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“Yes, this is my album” Victorian Collections of Scraps, Signatures, and Seaweed

A Scientific and Artistic Pursuit

The remarkable differences that separate the marine from the terrestrial flora in their general and more distinctive characters, will engage the attention of the least reflective and unscientific rambler who, perchance, may recline upon the shining sand, listening to the chiming of the waves amongst distant boulders and the periodical breaking of the surf hard by, while disentangling a mass of weeds that the sea has cast ashore as an invitation to the study of its treasures. Such an one will be struck by the strange colours, the swollen stems, the disc-like feet that serve as roots.

– Shirley Hibberd, The Seaweed Collector: A Handy Guide to the Marine Botanist (1872)

Pictured above: A range of seaweed specimens collected in the Edward Morell Holmes Herbarium.

As seaweed collecting grew in popularity around the same time as scrapbooking did, collected seaweed specimens often found their way into albums. Although they are less commonly found in archives than traditional scrapbooks or autograph albums, seaweed albums were incredibly popular during the Victorian era.1 Notable figures who made seaweed albums include Queen Victoria, George Eliot, Canadian artist Mary A. Robinson, and English children’s book author Margaret Gatty. Gatty even wrote a seaweed collecting manual, and was such an integral figure to the fad that she later had a seaweed species, Gattya pinella, named after her.2

During the Victorian era, seaweed albums could be found on drawing room tables, featured in exhibitions, sold in shops, or stored in scientists’ offices.3 Likewise, their contents varied widely. Some were unlabeled, purely decorative, and sometimes even had specimens shaped into monograms, bouquets, and wreaths.4 Other albums contained specimens arranged systematically, with clearly labeled scientific names, dates, and locations—this type is exemplified by the exhibit's only featured seaweed album, which was created by British botanist Edward Morell Holmes. Holmes' album (AR069) is housed at the University of Victoria and featured in full slightly later in this exhibit.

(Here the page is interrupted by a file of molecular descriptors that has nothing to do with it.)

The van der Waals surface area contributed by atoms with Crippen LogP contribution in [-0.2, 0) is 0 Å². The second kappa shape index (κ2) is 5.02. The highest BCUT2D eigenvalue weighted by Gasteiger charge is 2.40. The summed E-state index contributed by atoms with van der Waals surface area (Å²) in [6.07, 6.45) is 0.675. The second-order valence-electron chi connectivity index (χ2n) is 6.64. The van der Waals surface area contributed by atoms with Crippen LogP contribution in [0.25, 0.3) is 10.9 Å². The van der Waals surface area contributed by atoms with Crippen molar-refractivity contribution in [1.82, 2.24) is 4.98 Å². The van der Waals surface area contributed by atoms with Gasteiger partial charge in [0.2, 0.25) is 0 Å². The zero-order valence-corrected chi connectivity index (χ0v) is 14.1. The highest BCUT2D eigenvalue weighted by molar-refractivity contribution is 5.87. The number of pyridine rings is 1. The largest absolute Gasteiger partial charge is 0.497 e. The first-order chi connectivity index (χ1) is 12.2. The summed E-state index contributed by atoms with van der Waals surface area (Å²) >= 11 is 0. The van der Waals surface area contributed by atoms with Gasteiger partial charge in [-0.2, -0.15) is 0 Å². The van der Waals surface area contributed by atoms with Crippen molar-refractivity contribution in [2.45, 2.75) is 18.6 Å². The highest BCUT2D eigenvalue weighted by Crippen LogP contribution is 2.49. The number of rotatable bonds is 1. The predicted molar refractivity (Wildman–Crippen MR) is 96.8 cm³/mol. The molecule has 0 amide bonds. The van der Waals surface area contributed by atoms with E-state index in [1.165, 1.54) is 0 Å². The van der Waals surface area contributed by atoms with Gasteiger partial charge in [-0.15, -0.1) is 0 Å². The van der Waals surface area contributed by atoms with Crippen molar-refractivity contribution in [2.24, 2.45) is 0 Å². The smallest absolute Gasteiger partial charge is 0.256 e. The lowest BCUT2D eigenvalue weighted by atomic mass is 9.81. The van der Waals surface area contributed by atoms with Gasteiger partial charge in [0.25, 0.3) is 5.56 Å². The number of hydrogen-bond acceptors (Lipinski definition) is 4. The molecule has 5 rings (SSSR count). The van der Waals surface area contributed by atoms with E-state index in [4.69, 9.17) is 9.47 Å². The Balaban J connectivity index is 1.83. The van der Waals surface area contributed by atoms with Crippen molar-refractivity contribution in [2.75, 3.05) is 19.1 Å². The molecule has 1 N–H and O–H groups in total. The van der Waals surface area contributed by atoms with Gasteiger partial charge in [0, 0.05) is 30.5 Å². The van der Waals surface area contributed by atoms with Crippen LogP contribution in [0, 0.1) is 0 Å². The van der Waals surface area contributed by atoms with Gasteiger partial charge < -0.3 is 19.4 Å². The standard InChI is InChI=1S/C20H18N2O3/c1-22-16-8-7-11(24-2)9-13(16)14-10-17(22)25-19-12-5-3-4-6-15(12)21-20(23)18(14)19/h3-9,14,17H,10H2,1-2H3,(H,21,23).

Pictured above: Pages from the Edward Morell Holmes Herbarium, arranged and labeled for scientific study.

The varying degrees to which seaweed albums were meant to be scientific or artistic resulted in a genre of scrapbook/album that is difficult to categorize. Making things murkier, album makers would sometimes collect seaweed specimens, autographs, and die-cuts all in the same book.5 Realistically, these albums function simultaneously in the realms of science, art, and memorabilia.6

Pictured above: Specimens collected by Edward Morell Holmes. The specimens on the left have been placed decoratively on the paper: an unusual example in Holmes' scientifically-arranged seaweed album.

Continue to next page: Collecting, Preserving, and Arranging

  1. Oatman-Stanford par. 14 Back ↑
  2. Giaimo par. 2, 7, 15 and President and Fellows of Harvard College par. 1 Back ↑
  3. Duggins 125 Back ↑
  4. Zytaruk 195 and Duggins 127 Back ↑
  5. “RARE 19th C Victorian Scrap Album” Back ↑
  6. Zytaruk 187 Back ↑
< Part III: Seaweed Albums Collecting, Preserving, and Arranging >